Molecular Evolution Activities



Online Document

G. G. Simpson, "Organisms and Molecules in Evolution," Science 146 (1964), 1535-1538.
[Summary] [PDF 1MB]

In this article, Simpson critiques the reasoning that many molecular biologists use when inferring phylogenetic relationships from molecular data. He points out that while calculating the rate of evolutionary change in amino acid sequences requires paleontological data, many molecular biologists do not acknowledge the fundamental importance of morphological and anatomical data. Instead, they believe that they can make evolutionary claims based solely on molecular data. For Simpson, a paleontologist and "architect" of the neo-Darwinan evolutionary synthesis, this reduction of evolution to molecular mechanisms ignores the fact that most meaningful evolution (i.e. that which is a result of natural selection) occurs at the organismal level. He also critiques the approach of workers like Zuckerkandl and Pauling, who seek to reconstruct phylogenies based solely on sequence imformation about one or two proteins. He argues that this approach captures the evolutionary history of only a tiny part of a very large and complex organism, not that of the organism itself. He further points out that calculating steady rates of evolution at the molecular level depends on the hypothesis that the polymorphism in question is selectively neutral. Simpson unequivocally states, "so far every supposedly neutral gene that has been adequately investigated has turned out not to be neutral." Ultimately, he argues that if one is to understand the process of evolution in any meaningful sense, it is necessary to synthesis the molecular approach with the phenotypic approach so that changes at the level of proteins can be understood in the context of selection at the level of the whole organism. Simpson concludes by postulating that there is a feedback mechanism through which the interaction of organism and environment affects changes at the molecular level. This mechanism operates through natural selection of populations of individuals. Thus, molecules become the messengers of selection rather than entities that evolve hidden from its influence. (jda)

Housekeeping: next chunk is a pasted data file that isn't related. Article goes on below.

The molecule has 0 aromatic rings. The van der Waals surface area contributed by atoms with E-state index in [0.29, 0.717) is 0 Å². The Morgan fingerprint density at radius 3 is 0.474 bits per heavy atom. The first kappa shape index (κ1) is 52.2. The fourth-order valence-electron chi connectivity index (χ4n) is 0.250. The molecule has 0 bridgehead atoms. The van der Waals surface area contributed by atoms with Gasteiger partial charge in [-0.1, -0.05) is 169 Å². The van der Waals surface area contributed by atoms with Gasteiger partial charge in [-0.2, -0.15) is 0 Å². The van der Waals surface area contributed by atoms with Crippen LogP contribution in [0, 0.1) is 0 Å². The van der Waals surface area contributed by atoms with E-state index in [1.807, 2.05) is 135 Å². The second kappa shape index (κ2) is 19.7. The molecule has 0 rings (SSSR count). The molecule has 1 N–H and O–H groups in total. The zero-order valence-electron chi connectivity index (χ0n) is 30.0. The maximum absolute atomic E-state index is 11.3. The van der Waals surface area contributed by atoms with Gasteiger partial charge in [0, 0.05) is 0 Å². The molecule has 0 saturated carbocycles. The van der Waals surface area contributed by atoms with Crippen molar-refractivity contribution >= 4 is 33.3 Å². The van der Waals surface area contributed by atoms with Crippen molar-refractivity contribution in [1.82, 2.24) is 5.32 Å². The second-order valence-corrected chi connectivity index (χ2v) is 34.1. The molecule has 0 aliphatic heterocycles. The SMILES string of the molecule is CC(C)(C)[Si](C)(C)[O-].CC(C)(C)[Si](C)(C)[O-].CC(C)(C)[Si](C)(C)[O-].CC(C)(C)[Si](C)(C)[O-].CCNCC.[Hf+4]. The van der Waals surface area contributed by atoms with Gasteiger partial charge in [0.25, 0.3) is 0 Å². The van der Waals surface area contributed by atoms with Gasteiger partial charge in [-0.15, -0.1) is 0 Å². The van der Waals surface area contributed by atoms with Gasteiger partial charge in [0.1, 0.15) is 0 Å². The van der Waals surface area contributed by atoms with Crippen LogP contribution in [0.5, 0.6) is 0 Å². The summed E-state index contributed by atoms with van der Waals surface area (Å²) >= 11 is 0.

This page was written by Michael Dietrich and Jay Aronson. It was last updated on May 15, 2004.